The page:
USA v. Marshall, Pamela
NONPRECEDENTIAL DISPOSITION To be cited only in accordance with Fed. R. App. P. 32.1
United States Court of Appeals
For the Seventh Circuit Chicago, Illinois 60604 Argued February 27, 2007 Decided March 2, 2007 Before Hon. DIANE P. WOOD, Circuit Judge Hon. TERENCE T. EVANS, Circuit Judge Hon. DIANE S. SYKES, Circuit Judge No. 06-2393 UNITED STATES OF AMERICA, Plaintiff-Appellee, v. PAMELA MARSHALL, Defendant-Appellant. Appeal from the United States District Court for the Northern District of Illinois, Eastern Division No. 05-CR-969-1 Suzanne B. Conlon, Judge.
ORDER Pamela Marshall was convicted and sentenced to 12 months' imprisonment after a jury found her guilty of delaying the mail. On appeal she challenges only the reasonableness of her sentence, arguing that the district court based her sentence solely on the recommended guidelines range, without taking into account her troubled childhood and responsibilities as the sole care giver to her ailing husband. We conclude, however, that the district court properly considered all appropriate factors identified by 18 U.S.C. § 3553(a). Because the court selected a reasonable sentence in light of those factors, we affirm. I Marshall's offense involved abuse of her position as a letter carrier for the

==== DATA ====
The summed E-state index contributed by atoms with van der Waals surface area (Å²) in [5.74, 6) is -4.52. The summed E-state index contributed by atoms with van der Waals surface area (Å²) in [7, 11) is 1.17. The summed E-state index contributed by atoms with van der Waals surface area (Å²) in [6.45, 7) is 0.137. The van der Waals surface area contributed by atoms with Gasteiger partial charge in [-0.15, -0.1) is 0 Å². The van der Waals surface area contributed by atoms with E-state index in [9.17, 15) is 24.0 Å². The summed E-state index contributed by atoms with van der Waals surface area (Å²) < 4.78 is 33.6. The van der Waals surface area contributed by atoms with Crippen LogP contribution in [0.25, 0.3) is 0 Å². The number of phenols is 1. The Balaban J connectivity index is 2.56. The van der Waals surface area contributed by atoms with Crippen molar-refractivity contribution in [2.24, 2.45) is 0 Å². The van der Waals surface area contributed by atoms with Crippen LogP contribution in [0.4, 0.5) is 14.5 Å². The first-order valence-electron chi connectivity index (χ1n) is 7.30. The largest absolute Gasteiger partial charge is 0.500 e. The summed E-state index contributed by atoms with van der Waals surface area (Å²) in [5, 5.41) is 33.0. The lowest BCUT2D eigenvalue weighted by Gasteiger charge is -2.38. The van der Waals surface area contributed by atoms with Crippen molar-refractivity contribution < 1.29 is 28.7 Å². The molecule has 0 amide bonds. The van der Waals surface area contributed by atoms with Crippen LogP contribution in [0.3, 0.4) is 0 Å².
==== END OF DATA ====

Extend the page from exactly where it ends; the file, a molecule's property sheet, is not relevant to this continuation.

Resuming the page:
United States Postal Service. After postal inspectors caught her with undelivered greeting cards in her mail satchel and purse, she was arrested and subsequently indicted on one count of delaying the mail, in violation of 18 U.S.C. § 1703(b). Following her arrest, Marshall admitted to taking approximately 40 greeting cards over a one-month period of time, but she insisted at that point that she had never opened any of them. At trial, however, Marshall changed her story to an outright denial that she had taken the cards; she claimed instead that other postal employees had planted the cards in her satchel and purse. She had "confessed," she said, only because the postal inspectors had threatened her. The jury was unpersuaded and found her guilty. The presentence investigation report (PSR) prepared by Marshall's probation officer recommended a guidelines imprisonment range of 10 to 16 months. The probation officer calculated a total offense level of 12, which reflected a base offense level of six with adjustments for the number of victims, abuse of a position of public trust, and Marshall's perjured trial testimony, and a criminal-history category of I. The probation officer also reported that Marshall refused to disclose her financial information, despite several requests to do so. On the mitigating side, the PSR noted that Marshall may have been sexually abused as a child and that her husband is blind in one eye and completely deaf. Marshall did not object to the guidelines calculation. Instead, turning directly to § 3553(a), she argued that a term of two years' probation would be sufficient to reflect the seriousness of her offense and provide just punishment. In her sentencing memorandum, Marshall explained that her husband suffers from pneumococcal meningitis and recently had suffered a stroke. As a result, he is paralyzed on his right side, is deaf, and is blind in one eye. He is unable to drive, has difficulty walking, and needs help with all daily activities. She is his primary caregiver. Marshall also explained that she had a "difficult and dysfunctional" childhood because her father had extramarital affairs, abused drugs, and was physically and mentally abusive to all family members. The district court listened to Marshall's arguments, but it was unpersuaded that her circumstances warranted a sentence that did not include some time in prison. Instead, it chose a sentence of 12 months, in the middle of the guidelines range. In reaching this decision, the court explained: I am concerned about Ms. Marshall being a supervision problem on either probation or supervised release because of her demonstrated lack of cooperation to the probation office in a situation where it was in her own best interest to cooperate with probation . . . . [T]he failure to return financial forms and not affirmatively cooperating with probation is inexcusable and indicates a potential for a supervision problem. The court also noted that given the aggravating circumstances of Marshall's case it